As a Physical Therapist, I have seen countless cases of rotator cuff injuries. Rotator cuff Physical Therapy varies depending on the stage of injury and whether you have had surgery to repair the shoulder.
A referral for Physical Therapy is usually provided by a shoulder specialist, but your family physician may write a script to PT prior to sending you for further tests to confirm a rotator cuff tear.
Some states allow you to directly access a Physical Therapist without a script, however, it’s always good to consult with your physician regarding changes in your health.
What Does Physical Therapy Do for a Torn Rotator Cuff?
The answer may actually surprise you!
I know what you’re thinking, “If I have a torn rotator cuff, what is physical therapy going to do? It’s not like a PT is going to do surgery to fix it.”
Here’s the thing: Physical Therapy has been shown to be an effective treatment option for rotator cuff tears. One study showed that over 75% of people with atraumatic full thickness rotator cuff tears elected not to have surgery after receiving at least 6 weeks of Physical Therapy.
Yes, you read that correctly. 75% of the 452 patients in the study still had a torn rotator cuff, but elected not to have surgery when they finished Physical Therapy.
So if your physician gives you a script for Physical Therapy, take advantage of the opportunity to meet with a PT to discuss the best treatment for your shoulder.
Rotator Cuff Physical Therapy Summary
While there are many common causes for rotator cuff injuries, the rehab process may look completely different depending on the severity of the injury, the patient’s age, activity level, and other health factors. Your Physical Therapist should perform a thorough assessment of your rotator cuff and provide specific shoulder exercises that address the key impairments you are experiencing.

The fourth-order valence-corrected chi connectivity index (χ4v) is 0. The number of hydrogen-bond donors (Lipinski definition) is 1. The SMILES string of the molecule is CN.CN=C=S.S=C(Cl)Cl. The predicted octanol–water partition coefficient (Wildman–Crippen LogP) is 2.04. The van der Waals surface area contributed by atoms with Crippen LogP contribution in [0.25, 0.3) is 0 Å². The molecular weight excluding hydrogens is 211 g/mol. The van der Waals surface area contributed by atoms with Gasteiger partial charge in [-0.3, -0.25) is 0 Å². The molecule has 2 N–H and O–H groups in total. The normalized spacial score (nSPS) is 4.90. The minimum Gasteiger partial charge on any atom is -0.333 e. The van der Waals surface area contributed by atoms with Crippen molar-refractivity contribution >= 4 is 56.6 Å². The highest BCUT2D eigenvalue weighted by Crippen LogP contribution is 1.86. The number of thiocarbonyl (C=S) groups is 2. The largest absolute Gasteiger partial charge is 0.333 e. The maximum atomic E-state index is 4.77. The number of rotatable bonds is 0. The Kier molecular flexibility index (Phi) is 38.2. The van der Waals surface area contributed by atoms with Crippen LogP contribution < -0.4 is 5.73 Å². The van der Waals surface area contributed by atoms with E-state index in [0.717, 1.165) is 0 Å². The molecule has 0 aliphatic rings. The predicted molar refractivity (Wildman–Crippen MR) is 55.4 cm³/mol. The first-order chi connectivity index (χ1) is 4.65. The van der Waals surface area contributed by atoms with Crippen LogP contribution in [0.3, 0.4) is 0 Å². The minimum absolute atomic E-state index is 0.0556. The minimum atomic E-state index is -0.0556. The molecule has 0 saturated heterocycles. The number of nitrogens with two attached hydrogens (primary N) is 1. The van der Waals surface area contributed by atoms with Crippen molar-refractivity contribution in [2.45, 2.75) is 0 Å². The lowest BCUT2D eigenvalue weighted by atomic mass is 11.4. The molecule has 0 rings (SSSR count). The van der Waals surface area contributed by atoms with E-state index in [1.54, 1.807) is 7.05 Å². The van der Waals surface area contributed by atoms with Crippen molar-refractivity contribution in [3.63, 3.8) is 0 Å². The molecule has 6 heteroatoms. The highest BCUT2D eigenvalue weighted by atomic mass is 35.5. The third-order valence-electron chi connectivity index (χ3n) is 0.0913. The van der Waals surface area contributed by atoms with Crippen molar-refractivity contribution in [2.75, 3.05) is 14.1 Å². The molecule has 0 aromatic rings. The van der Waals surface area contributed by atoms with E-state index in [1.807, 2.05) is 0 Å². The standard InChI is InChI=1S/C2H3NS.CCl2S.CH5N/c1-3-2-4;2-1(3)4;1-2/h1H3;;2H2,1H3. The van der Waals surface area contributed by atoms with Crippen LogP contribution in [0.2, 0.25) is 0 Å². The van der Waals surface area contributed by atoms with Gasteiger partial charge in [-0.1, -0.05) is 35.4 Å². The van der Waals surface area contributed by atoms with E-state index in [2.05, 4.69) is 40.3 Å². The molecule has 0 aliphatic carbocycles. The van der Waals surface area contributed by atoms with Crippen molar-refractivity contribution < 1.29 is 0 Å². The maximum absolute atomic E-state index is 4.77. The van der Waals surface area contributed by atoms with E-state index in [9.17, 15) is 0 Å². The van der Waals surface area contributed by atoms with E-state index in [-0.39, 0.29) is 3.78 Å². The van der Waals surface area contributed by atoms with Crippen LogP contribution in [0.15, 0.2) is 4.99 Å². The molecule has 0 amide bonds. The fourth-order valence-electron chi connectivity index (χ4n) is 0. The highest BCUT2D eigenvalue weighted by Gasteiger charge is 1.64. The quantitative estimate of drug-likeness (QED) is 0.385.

An Insider’s Look: Physical Therapy for the Rotator Cuff
When you visit a Physical Therapist, you can expect a thorough evaluation that will most likely include about an hour assessment of the following:
Medical History / Injury Report – It’s helpful to understand how the injury occurred. For some people, shoulder pain comes gradually, while other people injure their shoulder after lifting a heavy object.
Range of Motion – Do you have limitations with lifting your arm overhead? What about reaching behind your back? Obtaining an initial measurement of your range of motion (ROM) will give you and your therapist an idea of your progress in PT.
Quality of Motion – The way you move is just as important as the range of motion you have. Your physical therapist will assess motions like shoulder flexion and external rotation while considering the full picture of the shoulder complex.
Muscle Strength – Aside from pain, one of the most common complaints with a rotator cuff injury is weakness. Part of the exam will include an assessment of strength of the rotator cuff and the surrounding muscles of the shoulder.
Postural Assessment – Your posture plays a significant role in your movement. Even the most subtle changes in your posture can position your shoulder in such a way that avoids impingement and further irritation.